What's on My Treo 600
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In my quest to prove just how wonderful and powerful the Treo 600 is, here is a list of the software that I've added to it (not the utilities that came with it). The latest additions have an asterisk next to the name.3D Air Hockey ($14.99) - I'm an air hockey freak in real life, so it's only natural this vice would transfer over into the virtual world
Acid Solitaire ($14.95) - gotta have a solitaire game
ActiveSync (free) - it's the little things that count, and this little one lets you specify a program that automatically loads after a hotsync; pointer from Shades of Grey
Adobe Reader for Palm OS (free) - reads PDF files
Audible Player - Audible has ported their player to the Treo 600, so now I can listen to audiobooks in the car or anywhere else!!
BackupMan ($10) - when I had a Sony Clie, I used BackUpBuddy, but this program is just as good for less money;
* BigClock (free) - exactly what it says it is; sometimes I need to use the Treo as a watch, and this makes it easier to see the time
Blackjack Champ (free) - standard blackjack game
* Bombel (free) -- virtual bubble wrap!
BookWorm ($14.95) - a most excellent word game!
Bubblet ($12) - a fun puzzle game in which you try to burst as many contiguous bubbles of the same color
* Butler ($6.95) - I bought this program for the sole purpose of being able to use the LED light to indicate when I have voicemail, but it does do some other stuff, such as set alarms, set MP3s or Ogg files for ringtones/alarms, and a lot more
Checkers (free) - just because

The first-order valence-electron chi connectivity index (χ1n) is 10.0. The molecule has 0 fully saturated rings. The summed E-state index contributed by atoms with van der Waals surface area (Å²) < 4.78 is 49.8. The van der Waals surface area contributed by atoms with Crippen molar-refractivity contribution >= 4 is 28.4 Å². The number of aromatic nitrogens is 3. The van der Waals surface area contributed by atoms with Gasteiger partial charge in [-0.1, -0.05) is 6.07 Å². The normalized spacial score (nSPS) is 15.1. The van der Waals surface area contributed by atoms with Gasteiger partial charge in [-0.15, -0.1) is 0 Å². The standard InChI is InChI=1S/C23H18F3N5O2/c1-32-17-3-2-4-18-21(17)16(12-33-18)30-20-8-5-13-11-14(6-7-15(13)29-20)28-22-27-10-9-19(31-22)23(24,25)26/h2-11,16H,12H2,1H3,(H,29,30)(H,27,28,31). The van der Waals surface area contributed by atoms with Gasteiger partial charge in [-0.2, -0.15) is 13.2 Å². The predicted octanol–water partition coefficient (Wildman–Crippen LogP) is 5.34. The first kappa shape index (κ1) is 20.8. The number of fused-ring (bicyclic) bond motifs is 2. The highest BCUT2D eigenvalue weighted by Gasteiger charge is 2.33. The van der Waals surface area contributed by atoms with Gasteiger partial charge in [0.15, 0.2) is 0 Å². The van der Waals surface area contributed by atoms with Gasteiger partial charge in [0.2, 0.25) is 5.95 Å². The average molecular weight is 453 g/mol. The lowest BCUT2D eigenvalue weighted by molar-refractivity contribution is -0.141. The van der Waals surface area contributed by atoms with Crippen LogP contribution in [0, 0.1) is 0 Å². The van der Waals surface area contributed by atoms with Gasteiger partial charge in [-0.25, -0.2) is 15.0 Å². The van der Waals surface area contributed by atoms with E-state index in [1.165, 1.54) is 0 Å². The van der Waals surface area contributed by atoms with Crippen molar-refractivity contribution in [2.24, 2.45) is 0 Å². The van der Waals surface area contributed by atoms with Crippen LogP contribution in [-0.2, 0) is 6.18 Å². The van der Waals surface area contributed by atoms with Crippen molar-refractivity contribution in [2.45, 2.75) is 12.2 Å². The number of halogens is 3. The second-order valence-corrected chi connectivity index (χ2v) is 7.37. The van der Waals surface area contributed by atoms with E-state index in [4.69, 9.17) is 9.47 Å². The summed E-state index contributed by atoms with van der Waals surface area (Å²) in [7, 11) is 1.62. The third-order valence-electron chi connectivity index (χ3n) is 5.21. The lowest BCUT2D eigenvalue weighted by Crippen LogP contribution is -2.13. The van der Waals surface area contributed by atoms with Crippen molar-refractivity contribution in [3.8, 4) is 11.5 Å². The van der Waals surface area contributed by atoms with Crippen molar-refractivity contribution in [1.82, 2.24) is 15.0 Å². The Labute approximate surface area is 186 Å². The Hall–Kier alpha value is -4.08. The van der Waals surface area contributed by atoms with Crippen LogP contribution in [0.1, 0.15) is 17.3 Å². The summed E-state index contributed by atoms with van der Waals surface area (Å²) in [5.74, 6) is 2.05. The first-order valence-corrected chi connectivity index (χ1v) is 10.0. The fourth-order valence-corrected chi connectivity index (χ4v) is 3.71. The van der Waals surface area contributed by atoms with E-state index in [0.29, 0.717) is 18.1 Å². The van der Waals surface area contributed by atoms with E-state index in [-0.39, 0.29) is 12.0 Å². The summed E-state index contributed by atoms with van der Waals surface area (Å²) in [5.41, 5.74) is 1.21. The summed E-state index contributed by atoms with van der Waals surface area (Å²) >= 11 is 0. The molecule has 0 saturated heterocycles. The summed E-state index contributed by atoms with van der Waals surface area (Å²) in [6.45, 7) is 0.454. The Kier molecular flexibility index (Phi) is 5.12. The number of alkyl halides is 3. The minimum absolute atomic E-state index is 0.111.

CoconutFern (free) - a "Connect Four" clone
Converter (free) - converts various types of measurements
DateMate ($19.95) - I'm still using version 2.2, but the birthdays, anniversaries, etc. entered in this program integrate into Outlook
DiddleBug (free) - still one of the best free programs I've ever used on a Palm, this one lets you sketch or write freehand on the screen to jot notes, phone numbers, directions, etc.; the kids absolutely love it because they can draw or do flashcards when they're bored
* Digital Math Teacher ($8) - I got this one for free from a promo code, but it's good for the kids
Directory Assistant (free) - this handy little app lets you look up residential or commercial phone numbers against the 555-1212 database using a stripped down interface for faster access; will also give you driving directions
* Divisible (free) - helps practice math, specifically, um, division ;-)
* Easy Math (free) - more math practice for the kids
Escape ($2.95) - annoyingly addictive game that shouldn't be so addictive but is; I paid for this game, but I never got the full version from the author; I've sent a couple of messages, but disappointingly, there's been no response so I don't actually have this one
eWallet ($29.95) - I use this program to store my passwords, credit card info, and various account information; I like that it has a desktop component for entering the data, the program itself is password-protected, and the data is encrypted; someone sent me a link to YAPS: Yet Another Password Safe, which is free
EzFTP (free) - a very basic FTP program, but it works
* Falling (free) - not much of a point to this game other than to keep a ball from reaching the top of the screen, but it's a fun, little time waster
FileZ (free) - a nice file manager that lets me see files on the SD card that the Treo's regular card reader program doesn't